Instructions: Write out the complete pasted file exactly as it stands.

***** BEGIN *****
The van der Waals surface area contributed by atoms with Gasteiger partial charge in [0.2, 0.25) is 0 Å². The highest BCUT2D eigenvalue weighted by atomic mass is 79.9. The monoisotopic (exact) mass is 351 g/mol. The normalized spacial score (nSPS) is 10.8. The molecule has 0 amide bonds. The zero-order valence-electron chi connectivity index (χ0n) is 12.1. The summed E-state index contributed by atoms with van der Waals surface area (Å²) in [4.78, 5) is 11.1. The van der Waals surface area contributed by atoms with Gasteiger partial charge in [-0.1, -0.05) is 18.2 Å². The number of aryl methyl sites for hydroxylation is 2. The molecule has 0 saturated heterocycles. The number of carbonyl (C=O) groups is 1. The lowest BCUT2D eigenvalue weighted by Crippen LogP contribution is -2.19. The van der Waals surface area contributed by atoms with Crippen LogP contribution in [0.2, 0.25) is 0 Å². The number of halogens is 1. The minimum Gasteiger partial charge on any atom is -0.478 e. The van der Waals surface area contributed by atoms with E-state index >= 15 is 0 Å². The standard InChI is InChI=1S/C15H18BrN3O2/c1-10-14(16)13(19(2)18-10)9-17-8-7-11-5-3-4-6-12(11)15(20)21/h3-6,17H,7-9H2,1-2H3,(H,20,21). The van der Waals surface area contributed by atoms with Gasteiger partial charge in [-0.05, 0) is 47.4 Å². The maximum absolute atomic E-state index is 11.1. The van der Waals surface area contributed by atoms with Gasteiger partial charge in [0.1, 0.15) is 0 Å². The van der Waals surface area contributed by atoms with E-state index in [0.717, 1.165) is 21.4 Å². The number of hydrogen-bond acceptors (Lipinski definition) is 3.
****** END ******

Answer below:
The van der Waals surface area contributed by atoms with Gasteiger partial charge in [0.2, 0.25) is 0 Å². The highest BCUT2D eigenvalue weighted by atomic mass is 79.9. The monoisotopic (exact) mass is 351 g/mol. The normalized spacial score (nSPS) is 10.8. The molecule has 0 amide bonds. The zero-order valence-electron chi connectivity index (χ0n) is 12.1. The summed E-state index contributed by atoms with van der Waals surface area (Å²) in [4.78, 5) is 11.1. The van der Waals surface area contributed by atoms with Gasteiger partial charge in [-0.1, -0.05) is 18.2 Å². The number of aryl methyl sites for hydroxylation is 2. The molecule has 0 saturated heterocycles. The number of carbonyl (C=O) groups is 1. The lowest BCUT2D eigenvalue weighted by Crippen LogP contribution is -2.19. The van der Waals surface area contributed by atoms with Crippen LogP contribution in [0.2, 0.25) is 0 Å². The number of halogens is 1. The minimum Gasteiger partial charge on any atom is -0.478 e. The van der Waals surface area contributed by atoms with E-state index >= 15 is 0 Å². The standard InChI is InChI=1S/C15H18BrN3O2/c1-10-14(16)13(19(2)18-10)9-17-8-7-11-5-3-4-6-12(11)15(20)21/h3-6,17H,7-9H2,1-2H3,(H,20,21). The van der Waals surface area contributed by atoms with Gasteiger partial charge in [-0.05, 0) is 47.4 Å². The maximum absolute atomic E-state index is 11.1. The van der Waals surface area contributed by atoms with Gasteiger partial charge in [0.1, 0.15) is 0 Å². The van der Waals surface area contributed by atoms with E-state index in [0.717, 1.165) is 21.4 Å². The number of hydrogen-bond acceptors (Lipinski definition) is 3.